|Me circa 1993 Full of Hopes and Dreams|
As I approach my 20 year class reunion I reflect on success and achievement, as we all do at some point or another in our lives. What did my young girl self think success was? What were her dreams? Well being a shy and somewhat insecure girl, my aspirations were modest. I just wanted to be able to have a “normal” home, get married, have a decent income, just to fit in with what I perceived as societal norms.
Done, done and done. And yes it made me happy…for a while. As I grew older and looked at what I thought success was it became hollow, not what it appeared to be. I saw so many people breaking their backs at a job they hate just to make ends meet, to have a new car, and a better house…more, more of everything please. This did not suit me at all.
And as it does sometimes, life threw me and my family a curveball. My husband lost his very good job he had had for many years, and our main source of income. We both slipped away into panic, fear, and despair. The economy was in the dumps and it did not look good for us.
But then, we looked at each other, we looked at our children, happy healthy and whole, we looked at our lives and what we had built so far, and how much of our lives were still ahead of us, and we stopped clinging to the hollow “American Dream”. We let go of the fear, and said so what if we have to live in an apartment again? So what if we can’t drive new cars? Our lives are filled with family and friends whom we love and whom love us. We have healthy bodies and healthy children and we can get by.
So it was then we decided we weren't going to kill ourselves dumping our energy into that hollow existence any more. I worked more so my husband could go to school, he loved it! He grew and expanded his mind. He started a small home business with his newfound free time and we had plenty of time to spend with each other and our family. Things were tight, but we did it. He graduated and was never so proud of himself and I was proud of him too, he found a fun and fulfilling job providing us with enough income to get by comfortably, and I took over the business, allowing me to stay home and raise our boys.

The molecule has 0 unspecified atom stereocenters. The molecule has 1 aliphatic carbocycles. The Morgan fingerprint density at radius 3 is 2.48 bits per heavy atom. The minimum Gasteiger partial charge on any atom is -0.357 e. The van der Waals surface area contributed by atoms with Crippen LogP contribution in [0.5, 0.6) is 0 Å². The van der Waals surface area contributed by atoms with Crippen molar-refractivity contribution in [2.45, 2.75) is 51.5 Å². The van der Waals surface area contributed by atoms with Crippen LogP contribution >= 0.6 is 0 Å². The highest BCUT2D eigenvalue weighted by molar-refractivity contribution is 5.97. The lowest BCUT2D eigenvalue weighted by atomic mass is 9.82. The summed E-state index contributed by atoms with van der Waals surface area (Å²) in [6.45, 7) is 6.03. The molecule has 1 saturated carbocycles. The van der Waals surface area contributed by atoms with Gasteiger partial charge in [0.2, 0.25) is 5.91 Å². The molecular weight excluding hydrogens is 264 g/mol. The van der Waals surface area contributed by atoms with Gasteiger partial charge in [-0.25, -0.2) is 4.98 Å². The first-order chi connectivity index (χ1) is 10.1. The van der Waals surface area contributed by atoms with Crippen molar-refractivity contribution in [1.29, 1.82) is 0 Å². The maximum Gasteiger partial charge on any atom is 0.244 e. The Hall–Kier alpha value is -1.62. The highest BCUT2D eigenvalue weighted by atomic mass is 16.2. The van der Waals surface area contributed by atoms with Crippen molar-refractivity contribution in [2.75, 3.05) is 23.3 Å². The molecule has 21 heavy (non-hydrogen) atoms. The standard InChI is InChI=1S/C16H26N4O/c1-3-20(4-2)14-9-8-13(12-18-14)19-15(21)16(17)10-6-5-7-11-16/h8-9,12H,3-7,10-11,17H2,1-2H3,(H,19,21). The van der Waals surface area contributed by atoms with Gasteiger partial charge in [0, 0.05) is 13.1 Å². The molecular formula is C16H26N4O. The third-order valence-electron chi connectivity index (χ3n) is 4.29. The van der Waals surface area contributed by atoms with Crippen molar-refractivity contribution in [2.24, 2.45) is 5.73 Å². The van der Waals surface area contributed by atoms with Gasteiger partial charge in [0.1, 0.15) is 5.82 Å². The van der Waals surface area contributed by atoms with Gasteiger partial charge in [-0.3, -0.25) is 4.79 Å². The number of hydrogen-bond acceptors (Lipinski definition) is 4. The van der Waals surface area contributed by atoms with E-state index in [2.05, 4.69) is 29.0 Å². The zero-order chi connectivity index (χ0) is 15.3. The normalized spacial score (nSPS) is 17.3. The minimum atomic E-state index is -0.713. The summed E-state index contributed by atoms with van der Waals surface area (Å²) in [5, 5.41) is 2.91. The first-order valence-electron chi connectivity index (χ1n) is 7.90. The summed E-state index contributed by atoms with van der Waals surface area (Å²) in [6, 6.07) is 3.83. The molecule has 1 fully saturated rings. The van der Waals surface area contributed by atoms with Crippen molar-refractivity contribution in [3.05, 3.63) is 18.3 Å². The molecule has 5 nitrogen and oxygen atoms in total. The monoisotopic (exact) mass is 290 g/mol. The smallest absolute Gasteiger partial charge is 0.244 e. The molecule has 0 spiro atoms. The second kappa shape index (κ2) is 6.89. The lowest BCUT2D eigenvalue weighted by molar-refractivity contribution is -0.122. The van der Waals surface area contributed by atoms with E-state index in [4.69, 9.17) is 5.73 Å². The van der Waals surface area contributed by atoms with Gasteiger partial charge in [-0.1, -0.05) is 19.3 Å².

My point is this, I think we cling to things, literally “things” and make them far too important. We Make them status symbols, or examples of our “success” but what success really is, is the relationships we build, the energy we send out to the greater masses, a positive attitude toward what life hands us, because even when it seems like a horrible and painful thing, there’s a gift in there to be found.
So when we thought we were being destroyed, we were really being offered a chance to rebuild, in a way WE wanted to. We changed our views of success, and achievement and now live knowing that each precious moment that we are alive, and happy and positive…is a success. Being a successful person is being true to ones self, looking in the mirror every day, or at least most days, and saying “what do I have to be happy for?” and being able to have a good answer, a personal answer, an answer that is all yours. Not a comparison to the neighbors or your brother or anyone else you think has “more”. Yes, it's cliche but it's true, success is "being" happy not "finding" happiness, and that is found inside yourself, no amount of money or things will ever do that for anyone. Yes, it's nice to have nice things but is not a requirement to live a successful life. I hope every single one of you find success.